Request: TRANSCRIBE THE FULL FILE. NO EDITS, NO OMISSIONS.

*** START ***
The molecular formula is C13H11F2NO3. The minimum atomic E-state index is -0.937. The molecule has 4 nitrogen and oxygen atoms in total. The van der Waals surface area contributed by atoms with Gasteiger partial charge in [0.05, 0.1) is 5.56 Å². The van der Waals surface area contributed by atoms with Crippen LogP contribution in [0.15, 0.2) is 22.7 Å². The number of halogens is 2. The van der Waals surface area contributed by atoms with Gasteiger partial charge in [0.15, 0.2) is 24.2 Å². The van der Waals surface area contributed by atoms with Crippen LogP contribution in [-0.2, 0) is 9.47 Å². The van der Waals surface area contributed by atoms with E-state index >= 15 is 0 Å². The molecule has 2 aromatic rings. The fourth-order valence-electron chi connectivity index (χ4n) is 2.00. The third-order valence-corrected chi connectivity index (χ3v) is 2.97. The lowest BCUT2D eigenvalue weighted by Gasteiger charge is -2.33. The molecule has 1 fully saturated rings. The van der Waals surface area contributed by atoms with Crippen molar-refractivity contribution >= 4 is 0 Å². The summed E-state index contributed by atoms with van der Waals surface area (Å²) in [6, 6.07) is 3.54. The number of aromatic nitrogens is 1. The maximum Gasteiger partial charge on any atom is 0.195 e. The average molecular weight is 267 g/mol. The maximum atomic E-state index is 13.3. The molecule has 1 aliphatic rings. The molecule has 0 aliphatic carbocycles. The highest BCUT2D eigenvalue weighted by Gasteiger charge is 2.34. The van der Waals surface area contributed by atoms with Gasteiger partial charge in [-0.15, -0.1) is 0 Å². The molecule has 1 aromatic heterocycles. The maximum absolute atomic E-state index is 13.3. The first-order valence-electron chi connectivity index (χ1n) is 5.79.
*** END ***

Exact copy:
The molecular formula is C13H11F2NO3. The minimum atomic E-state index is -0.937. The molecule has 4 nitrogen and oxygen atoms in total. The van der Waals surface area contributed by atoms with Gasteiger partial charge in [0.05, 0.1) is 5.56 Å². The van der Waals surface area contributed by atoms with Crippen LogP contribution in [0.15, 0.2) is 22.7 Å². The number of halogens is 2. The van der Waals surface area contributed by atoms with Gasteiger partial charge in [0.15, 0.2) is 24.2 Å². The van der Waals surface area contributed by atoms with Crippen LogP contribution in [-0.2, 0) is 9.47 Å². The van der Waals surface area contributed by atoms with E-state index >= 15 is 0 Å². The molecule has 2 aromatic rings. The fourth-order valence-electron chi connectivity index (χ4n) is 2.00. The third-order valence-corrected chi connectivity index (χ3v) is 2.97. The lowest BCUT2D eigenvalue weighted by Gasteiger charge is -2.33. The molecule has 1 fully saturated rings. The van der Waals surface area contributed by atoms with Crippen molar-refractivity contribution >= 4 is 0 Å². The summed E-state index contributed by atoms with van der Waals surface area (Å²) in [6, 6.07) is 3.54. The number of aromatic nitrogens is 1. The maximum Gasteiger partial charge on any atom is 0.195 e. The average molecular weight is 267 g/mol. The maximum atomic E-state index is 13.3. The molecule has 1 aliphatic rings. The molecule has 0 aliphatic carbocycles. The highest BCUT2D eigenvalue weighted by Gasteiger charge is 2.34. The van der Waals surface area contributed by atoms with Gasteiger partial charge in [-0.15, -0.1) is 0 Å². The molecule has 1 aromatic heterocycles. The maximum absolute atomic E-state index is 13.3. The first-order valence-electron chi connectivity index (χ1n) is 5.79.